NEW YORK—After eight years of planning and development, the city marked the opening of a new intake center for homeless families with a ribbon-cutting ceremony on Wednesday. The new shelter boasts high-tech features, increased space, and better service provisions. It has replaced an outdated facility.
The new center, named Prevention, Assistance, and Temporary Housing (PATH), is more than twice the size of its predecessor, the Emergency Assistance Unit (EAU). Over 200 professionals from relevant city offices are on-site to service homeless families and pregnant women.
The PATH facility, located at 151 E. 151st St. in the Bronx, opened on May 3 and is operational 24 hours a day, 7 days a week. It is currently the only Department of Homeless Services' intake facility for families with children.
“The new Prevention Assistance and Temporary Housing facility was designed to provide compassionate and efficient services that had not previously been offered by the city,” stated Mayor Michael Bloomberg in a press release. “When I first saw the Emergency Assistance Unit in 2003, I was appalled,” he added.
The opening of the new center is a part of an eight-year effort by the city to improve services for the homeless. The Family Homelessness Special Master Panel was formed in 2003 to study and propose improvements to the city’s family shelter system. The panel’s recommendations led to implementation of policies to better integrate homeless families back into to the community. Among the successes of the process are the same-day placement and a shortened intake time, from roughly 20 hours to 6 hours per family.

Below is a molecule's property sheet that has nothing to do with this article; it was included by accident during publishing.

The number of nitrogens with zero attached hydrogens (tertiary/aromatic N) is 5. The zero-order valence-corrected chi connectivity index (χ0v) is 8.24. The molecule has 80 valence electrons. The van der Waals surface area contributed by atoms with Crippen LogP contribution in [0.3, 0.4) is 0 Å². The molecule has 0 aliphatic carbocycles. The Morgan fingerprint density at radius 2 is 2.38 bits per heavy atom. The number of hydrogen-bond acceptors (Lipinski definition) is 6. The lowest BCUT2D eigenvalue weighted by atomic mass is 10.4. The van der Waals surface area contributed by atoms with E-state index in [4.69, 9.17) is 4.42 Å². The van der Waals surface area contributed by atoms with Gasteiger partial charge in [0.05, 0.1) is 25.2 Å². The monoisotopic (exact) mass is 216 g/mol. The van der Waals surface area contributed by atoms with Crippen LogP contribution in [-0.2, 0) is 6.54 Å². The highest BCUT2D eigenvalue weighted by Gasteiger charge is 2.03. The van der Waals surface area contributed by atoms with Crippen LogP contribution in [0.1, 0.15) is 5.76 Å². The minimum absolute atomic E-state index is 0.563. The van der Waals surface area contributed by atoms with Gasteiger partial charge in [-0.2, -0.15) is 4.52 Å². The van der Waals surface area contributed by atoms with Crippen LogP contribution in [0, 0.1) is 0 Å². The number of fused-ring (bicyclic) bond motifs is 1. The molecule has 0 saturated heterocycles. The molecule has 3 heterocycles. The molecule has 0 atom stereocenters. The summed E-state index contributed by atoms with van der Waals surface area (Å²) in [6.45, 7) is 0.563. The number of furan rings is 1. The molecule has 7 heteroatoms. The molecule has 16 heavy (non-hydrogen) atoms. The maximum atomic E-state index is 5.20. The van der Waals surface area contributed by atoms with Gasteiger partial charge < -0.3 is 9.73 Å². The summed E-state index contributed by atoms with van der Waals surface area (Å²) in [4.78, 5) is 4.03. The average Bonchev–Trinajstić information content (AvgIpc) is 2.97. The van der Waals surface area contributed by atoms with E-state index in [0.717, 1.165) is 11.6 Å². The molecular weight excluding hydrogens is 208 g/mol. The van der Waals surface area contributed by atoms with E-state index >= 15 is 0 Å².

The Department of Homeless Services puts emphasis on prevention of homelessness. It operates 13 offices, where people at-risk for homelessness can seek help to develop long-term housing stability strategies. Meanwhile, homeless families arriving at a shelter are required to develop an Independent Living Plan, which outlines family members' expected participation in employment training, job search programs, rehabilitative services, and apartment search activities.
Homeless advocates have criticized the city's homeless policy, saying that it is bureaucratic and that it unjustly denies shelter to many people in need. According to a briefing paper by the Coalition for the Homeless dated May 2, a record number of homeless people were found ineligible for shelter services during 2010.
The coalition welcomed the opening of the new PATH facility, calling it “a welcome improvement over the notorious old center,” but warned that the situation will not improve without tackling core system-wide problems.
“The new building stands as evidence of the city’s ongoing commitment to homeless families,” stated Gail B. Nayowith, executive director of SCO Family of Services and former member of the Special Master Panel. “We finally have a space that was built to handle and process the near-constant flow of families seeking shelter.”
“Fifteen years ago, I found myself coming to the old EAU,” shared councilwoman Annabel Palma, who had been homeless. “I didn't even walk into the door.” The conditions in the old facility were so harsh that she didn’t want to take her 3-year-old son there.
“When people walk into a place looking for help, they don't want to be de-humanized,” Palma said. “The old building did that to people like me and people in my community.”
“I applaud this administration for recognizing that if you are homeless it does not mean you mean less, that you deserve a chance in life. The new building will give them [the homeless] just that,” she concluded.